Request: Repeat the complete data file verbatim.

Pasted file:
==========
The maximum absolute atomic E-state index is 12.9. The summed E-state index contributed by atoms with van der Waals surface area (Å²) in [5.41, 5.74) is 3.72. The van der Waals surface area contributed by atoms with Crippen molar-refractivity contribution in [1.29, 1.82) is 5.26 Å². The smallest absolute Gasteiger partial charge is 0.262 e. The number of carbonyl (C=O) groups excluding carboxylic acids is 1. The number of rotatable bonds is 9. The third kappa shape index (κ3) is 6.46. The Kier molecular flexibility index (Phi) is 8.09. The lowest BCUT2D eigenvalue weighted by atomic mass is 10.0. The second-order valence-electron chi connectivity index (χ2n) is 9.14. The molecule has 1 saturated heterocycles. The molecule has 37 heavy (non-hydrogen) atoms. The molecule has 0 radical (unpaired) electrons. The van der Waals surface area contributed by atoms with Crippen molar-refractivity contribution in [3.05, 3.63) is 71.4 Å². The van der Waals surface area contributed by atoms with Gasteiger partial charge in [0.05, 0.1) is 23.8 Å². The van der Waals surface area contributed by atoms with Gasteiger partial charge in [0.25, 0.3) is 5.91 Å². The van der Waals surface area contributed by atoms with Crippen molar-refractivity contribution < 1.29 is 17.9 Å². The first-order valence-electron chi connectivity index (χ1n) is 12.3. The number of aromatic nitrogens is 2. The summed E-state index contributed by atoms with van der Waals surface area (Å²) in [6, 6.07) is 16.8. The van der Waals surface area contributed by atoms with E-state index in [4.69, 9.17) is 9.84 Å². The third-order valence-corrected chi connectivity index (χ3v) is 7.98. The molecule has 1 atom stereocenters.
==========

The maximum absolute atomic E-state index is 12.9. The summed E-state index contributed by atoms with van der Waals surface area (Å²) in [5.41, 5.74) is 3.72. The van der Waals surface area contributed by atoms with Crippen molar-refractivity contribution in [1.29, 1.82) is 5.26 Å². The smallest absolute Gasteiger partial charge is 0.262 e. The number of carbonyl (C=O) groups excluding carboxylic acids is 1. The number of rotatable bonds is 9. The third kappa shape index (κ3) is 6.46. The Kier molecular flexibility index (Phi) is 8.09. The lowest BCUT2D eigenvalue weighted by atomic mass is 10.0. The second-order valence-electron chi connectivity index (χ2n) is 9.14. The molecule has 1 saturated heterocycles. The molecule has 37 heavy (non-hydrogen) atoms. The molecule has 0 radical (unpaired) electrons. The van der Waals surface area contributed by atoms with Crippen molar-refractivity contribution in [3.05, 3.63) is 71.4 Å². The van der Waals surface area contributed by atoms with Gasteiger partial charge in [0.05, 0.1) is 23.8 Å². The van der Waals surface area contributed by atoms with Gasteiger partial charge in [0.25, 0.3) is 5.91 Å². The van der Waals surface area contributed by atoms with Crippen molar-refractivity contribution < 1.29 is 17.9 Å². The first-order valence-electron chi connectivity index (χ1n) is 12.3. The number of aromatic nitrogens is 2. The summed E-state index contributed by atoms with van der Waals surface area (Å²) in [6, 6.07) is 16.8. The van der Waals surface area contributed by atoms with E-state index in [4.69, 9.17) is 9.84 Å². The third-order valence-corrected chi connectivity index (χ3v) is 7.98. The molecule has 1 atom stereocenters.